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June 25, 1775 Letter from John Burgoyne to Lord Stanley, Page 1 of 3

The following Description of the Action near Boston, on the 17th of June, is taken from a Letter written by General Burgoyne to his Nephew Lord Stanley.

"Boston, June 25, 1775.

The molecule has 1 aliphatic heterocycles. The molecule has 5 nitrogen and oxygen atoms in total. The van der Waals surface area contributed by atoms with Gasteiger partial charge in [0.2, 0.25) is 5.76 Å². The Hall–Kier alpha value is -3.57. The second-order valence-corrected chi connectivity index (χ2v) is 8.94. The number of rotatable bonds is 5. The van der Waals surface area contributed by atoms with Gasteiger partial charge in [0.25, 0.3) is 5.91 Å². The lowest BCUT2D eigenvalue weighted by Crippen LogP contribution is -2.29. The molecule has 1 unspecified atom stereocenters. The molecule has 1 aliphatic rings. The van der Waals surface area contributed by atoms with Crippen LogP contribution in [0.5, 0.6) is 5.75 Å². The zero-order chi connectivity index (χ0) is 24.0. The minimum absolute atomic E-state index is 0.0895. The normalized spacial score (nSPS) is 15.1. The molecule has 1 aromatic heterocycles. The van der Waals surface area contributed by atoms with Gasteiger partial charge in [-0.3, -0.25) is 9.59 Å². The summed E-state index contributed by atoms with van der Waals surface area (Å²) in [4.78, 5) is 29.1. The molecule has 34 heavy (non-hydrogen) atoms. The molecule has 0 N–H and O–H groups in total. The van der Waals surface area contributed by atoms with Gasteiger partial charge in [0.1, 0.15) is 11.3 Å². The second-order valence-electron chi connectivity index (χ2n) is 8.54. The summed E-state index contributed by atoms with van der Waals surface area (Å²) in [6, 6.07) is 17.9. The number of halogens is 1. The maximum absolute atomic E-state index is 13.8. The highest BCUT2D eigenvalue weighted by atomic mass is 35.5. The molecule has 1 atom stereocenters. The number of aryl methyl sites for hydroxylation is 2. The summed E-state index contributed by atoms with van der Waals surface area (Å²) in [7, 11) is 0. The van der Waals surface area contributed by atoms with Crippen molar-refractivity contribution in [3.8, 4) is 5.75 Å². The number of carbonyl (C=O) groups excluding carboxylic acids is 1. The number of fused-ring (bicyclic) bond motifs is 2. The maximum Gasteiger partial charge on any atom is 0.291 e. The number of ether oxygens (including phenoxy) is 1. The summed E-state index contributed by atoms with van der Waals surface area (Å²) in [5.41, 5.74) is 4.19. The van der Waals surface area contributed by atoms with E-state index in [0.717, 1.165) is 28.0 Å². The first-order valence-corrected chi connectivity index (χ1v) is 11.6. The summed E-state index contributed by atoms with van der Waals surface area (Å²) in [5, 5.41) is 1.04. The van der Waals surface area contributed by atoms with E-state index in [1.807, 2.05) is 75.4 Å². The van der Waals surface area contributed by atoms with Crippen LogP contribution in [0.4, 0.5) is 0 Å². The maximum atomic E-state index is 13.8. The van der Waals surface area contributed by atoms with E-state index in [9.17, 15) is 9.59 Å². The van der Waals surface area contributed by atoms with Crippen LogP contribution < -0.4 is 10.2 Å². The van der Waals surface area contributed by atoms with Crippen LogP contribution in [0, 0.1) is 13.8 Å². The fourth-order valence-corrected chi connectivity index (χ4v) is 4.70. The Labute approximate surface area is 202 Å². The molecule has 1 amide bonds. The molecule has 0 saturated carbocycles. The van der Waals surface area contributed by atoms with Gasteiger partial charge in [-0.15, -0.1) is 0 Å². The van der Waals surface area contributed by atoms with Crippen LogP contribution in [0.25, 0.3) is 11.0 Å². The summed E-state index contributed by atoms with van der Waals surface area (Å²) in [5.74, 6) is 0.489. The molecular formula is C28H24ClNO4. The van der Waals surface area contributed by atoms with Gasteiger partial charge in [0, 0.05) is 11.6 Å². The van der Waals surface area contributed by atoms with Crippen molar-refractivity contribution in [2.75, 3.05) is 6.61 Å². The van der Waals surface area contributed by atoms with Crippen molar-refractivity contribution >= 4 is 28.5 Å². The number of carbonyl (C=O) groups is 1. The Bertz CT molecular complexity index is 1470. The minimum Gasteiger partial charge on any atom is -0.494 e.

"Boston is a peninsula, joined to the main land only by a narrow neck, which on the first troubles Gen. Gage fortified; arms of the sea, and the harbour, surround the rest: on the other side one of these arms, to the North, is Charles-Town (or rather was, for it is now rubbish), and over it a large hill, which is also, like Boston, a peninsula: to the South of the town is a still larger scope of ground, containing three hills, joining also to the main by a tongue of land, and called Dorchester Neck: the heights as above described, both North and South, (in the soldier's phrase) command the town, that is, give an opportunity of erecting batteries above any that you can make against them, and consequently are much more advantageous. It was absolutely necessary we should make ourselves masters of these heights, and we proposed to begin with Dorchester, because from particular situation of batteries and shipping (too long to describe, and unintelligible to you if I did) it would evidently be effected without any considerable loss: every thing was accordingly disposed; my two colleagues and myself (who, by the bye, have never differed in one jot of military sentiment) had, in concert with Gen. Gage, formed the plan: Howe was to land the transports on one point, Clinton in the center, and I was to cannonade from the Causeway, or the Neck; each to take advantage of circumstances: the operations must have been very easy; this was to have been executed on the 18th. On the 17th, at dawn of day, we found the enemy had pushed intrenchments with great diligence, during the night, on the heights of Charles-Town, and we evidently saw that every hour gave them fresh strength; it therefore became necessary to alter our plan, and attack on that side. Howe, as second in command, was detached with about 2000 men, and landed on the outward side of the peninsula, covered with shipping, without opposition; he was to advance from thence up the hill which

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